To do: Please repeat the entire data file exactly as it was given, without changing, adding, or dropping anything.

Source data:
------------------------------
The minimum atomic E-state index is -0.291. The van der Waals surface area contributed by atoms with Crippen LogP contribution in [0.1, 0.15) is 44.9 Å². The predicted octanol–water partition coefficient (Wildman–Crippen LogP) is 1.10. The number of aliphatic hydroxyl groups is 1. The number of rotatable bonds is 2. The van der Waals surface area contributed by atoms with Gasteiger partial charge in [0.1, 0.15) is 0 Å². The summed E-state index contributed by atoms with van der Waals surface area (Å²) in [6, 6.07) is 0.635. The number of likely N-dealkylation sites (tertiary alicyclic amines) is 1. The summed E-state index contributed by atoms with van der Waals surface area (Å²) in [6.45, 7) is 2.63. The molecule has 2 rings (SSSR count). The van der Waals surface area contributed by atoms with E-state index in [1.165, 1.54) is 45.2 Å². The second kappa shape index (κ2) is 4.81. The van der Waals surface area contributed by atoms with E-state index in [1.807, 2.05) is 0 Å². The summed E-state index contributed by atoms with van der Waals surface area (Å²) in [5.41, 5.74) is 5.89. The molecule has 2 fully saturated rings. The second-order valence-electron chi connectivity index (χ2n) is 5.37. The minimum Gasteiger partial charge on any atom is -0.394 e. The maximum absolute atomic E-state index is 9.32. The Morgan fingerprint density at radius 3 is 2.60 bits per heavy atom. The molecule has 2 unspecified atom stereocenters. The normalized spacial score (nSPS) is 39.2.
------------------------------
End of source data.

The minimum atomic E-state index is -0.291. The van der Waals surface area contributed by atoms with Crippen LogP contribution in [0.1, 0.15) is 44.9 Å². The predicted octanol–water partition coefficient (Wildman–Crippen LogP) is 1.10. The number of aliphatic hydroxyl groups is 1. The number of rotatable bonds is 2. The van der Waals surface area contributed by atoms with Gasteiger partial charge in [0.1, 0.15) is 0 Å². The summed E-state index contributed by atoms with van der Waals surface area (Å²) in [6, 6.07) is 0.635. The number of likely N-dealkylation sites (tertiary alicyclic amines) is 1. The summed E-state index contributed by atoms with van der Waals surface area (Å²) in [6.45, 7) is 2.63. The molecule has 2 rings (SSSR count). The van der Waals surface area contributed by atoms with E-state index in [1.165, 1.54) is 45.2 Å². The second kappa shape index (κ2) is 4.81. The van der Waals surface area contributed by atoms with E-state index in [1.807, 2.05) is 0 Å². The summed E-state index contributed by atoms with van der Waals surface area (Å²) in [5.41, 5.74) is 5.89. The molecule has 2 fully saturated rings. The second-order valence-electron chi connectivity index (χ2n) is 5.37. The minimum Gasteiger partial charge on any atom is -0.394 e. The maximum absolute atomic E-state index is 9.32. The Morgan fingerprint density at radius 3 is 2.60 bits per heavy atom. The molecule has 2 unspecified atom stereocenters. The normalized spacial score (nSPS) is 39.2.